Détournement as Optic

I’m very honored to have an article published in the excellent Philosophy of Photography. The advisory board of this UK-based journal features a number of scholars whose work has profoundly influenced my thinking on indexical media: Ariella Azoulay, Stewart Martin and Geoffrey Batchen, among others. My article explores the idea that détournement, a strategy of politicized appropriation, might best be understood in diametrical opposition to the strategy of omniscient depiction at work in the production of aerial views. Here’s a link to the article, entitled “Détournement as optic: Debord, derisory documents and the aerial view,” and an abstract below.

For Situationist, theorist and film-maker Guy Debord, the aerial view reproduced the falsely objective world-view he called ‘the spectacle’. To counter its myth of an infinitely expandable, omniscient perspective, Debord reduced views from above to ‘derisory documents’ of the social and the environmental through détournement, as evidenced in the two films he made while the Situationist International was in existence. The films engage critically with aerial photography as a hegemonic mode of indexical media, with the aerial view’s application as information image and ornament, and with the formal phenomenon of ciné-mapping. This analysis suggests that the détournement Debord performs in and across these films can be best conceptualized as a critical optic that constitutes a practice of seeing, a mode of reception and a call to action in the social space beyond its aesthetic employ. The optic of détournement is the contestational counterpart to the optic of the aerial view. This remains the case today, despite the complexity of photographic views from above and their increased abstraction of social agents and spaces. An alternative to the testimonial function of embodied photographic views, détournement as optic represents an indexical civil contract founded upon representational inadequacy.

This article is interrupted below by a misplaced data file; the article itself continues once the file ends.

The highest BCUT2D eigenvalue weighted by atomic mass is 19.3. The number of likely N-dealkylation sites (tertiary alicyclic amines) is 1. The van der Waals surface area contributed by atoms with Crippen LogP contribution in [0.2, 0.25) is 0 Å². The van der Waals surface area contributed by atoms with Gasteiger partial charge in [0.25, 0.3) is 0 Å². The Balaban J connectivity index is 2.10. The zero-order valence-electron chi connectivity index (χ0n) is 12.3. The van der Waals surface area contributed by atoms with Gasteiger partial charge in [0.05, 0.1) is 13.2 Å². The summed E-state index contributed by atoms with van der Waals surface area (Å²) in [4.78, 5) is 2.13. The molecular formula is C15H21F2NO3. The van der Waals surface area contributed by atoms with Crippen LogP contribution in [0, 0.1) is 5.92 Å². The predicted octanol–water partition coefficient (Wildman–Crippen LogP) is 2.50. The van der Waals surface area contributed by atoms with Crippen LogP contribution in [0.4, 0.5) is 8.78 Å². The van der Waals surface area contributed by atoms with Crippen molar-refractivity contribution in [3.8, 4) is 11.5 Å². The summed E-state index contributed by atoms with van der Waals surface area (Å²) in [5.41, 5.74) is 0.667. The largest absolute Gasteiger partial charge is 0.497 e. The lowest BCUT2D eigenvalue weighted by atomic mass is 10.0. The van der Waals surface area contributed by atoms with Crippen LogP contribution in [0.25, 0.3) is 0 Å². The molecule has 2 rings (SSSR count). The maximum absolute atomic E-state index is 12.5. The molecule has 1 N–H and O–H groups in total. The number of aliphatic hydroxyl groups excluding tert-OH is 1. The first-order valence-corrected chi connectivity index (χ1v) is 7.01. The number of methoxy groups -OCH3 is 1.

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Harun Farocki, 1944-2014

Gif from "Images of the World and the Inscription of War" (Harun Farocki, 1988). Accessed at http://filmigrana.com/2014/06/09/reflexion-sobre-bilder-der-welt-und-inschrift-des-krieges-1989-de-harun-farocki/

GIF from “Images of the World and the Inscription of War” (Harun Farocki, 1988). Accessed at http://filmigrana.com/2014/06/09/reflexion-sobre-bilder-der-welt-und-inschrift-des-krieges-1989-de-harun-farocki/

What a loss for militant filmmaking, for art and for critical thought that Harun Farocki has died.

His fluency in working across so many different kinds of artistic media–in the art gallery and on the silver screen–was inspirational. His devotion to understanding the histories and the ideologies behind scientific and technological development was equally laudable. His insistence that sight lines and their documentation from any era must always be examined as vectors of power was unwavering.

He was a crucially important twentieth-century figure whose work consistently sought to teach its audience without pedantry. His films braid together historical materialism and media archeology without wasteful political rancor or snobby exclusivity. The cold comfort in his death is simply the numerous contemporary artists and theorists whose lives and ideas his touched.

Last night’s Farocki screening thoughtfully organized by the Experimental Response Cinema was a wonderful way to bid farewell; it contrasted the absurd humor and the mercilessness of An Image (1983) with the dense, intricate logic of Images of the World and the Inscription of War (1988).

Re-viewing Images of the World, I thought of Nora M. Alter’s explication of the “political anamorphosis” Harocki performs only very fleetingly at the very end of the film. He draws an explicit but easily-missed parallel between the Allied failure to bombard the railways leading to Auschwitz in the 1940s and the need to protest nuclear power as well as nuclear stockpiling in Germany in the 1980s.

Alter suggests that the repeated use of footage taken from within a wave machine in Hannover is a further example of political anamorphosis, alluding to the potential of green energy as an alternative to nuclear energy. How easy it is (and how self-defeating) to view these sequences as representing instead the inexorable, amoral, dialectic translation of measurement to image and image to measurement over the centuries. Knowing Farocki, he clearly intended both meanings.

Here’s hoping that a pair of scholars compile a series of warm and genial conversations on Farocki’s films in the same manner that Farocki and Kaja Silverman did on Godard’s films. That would be a really fitting goodbye.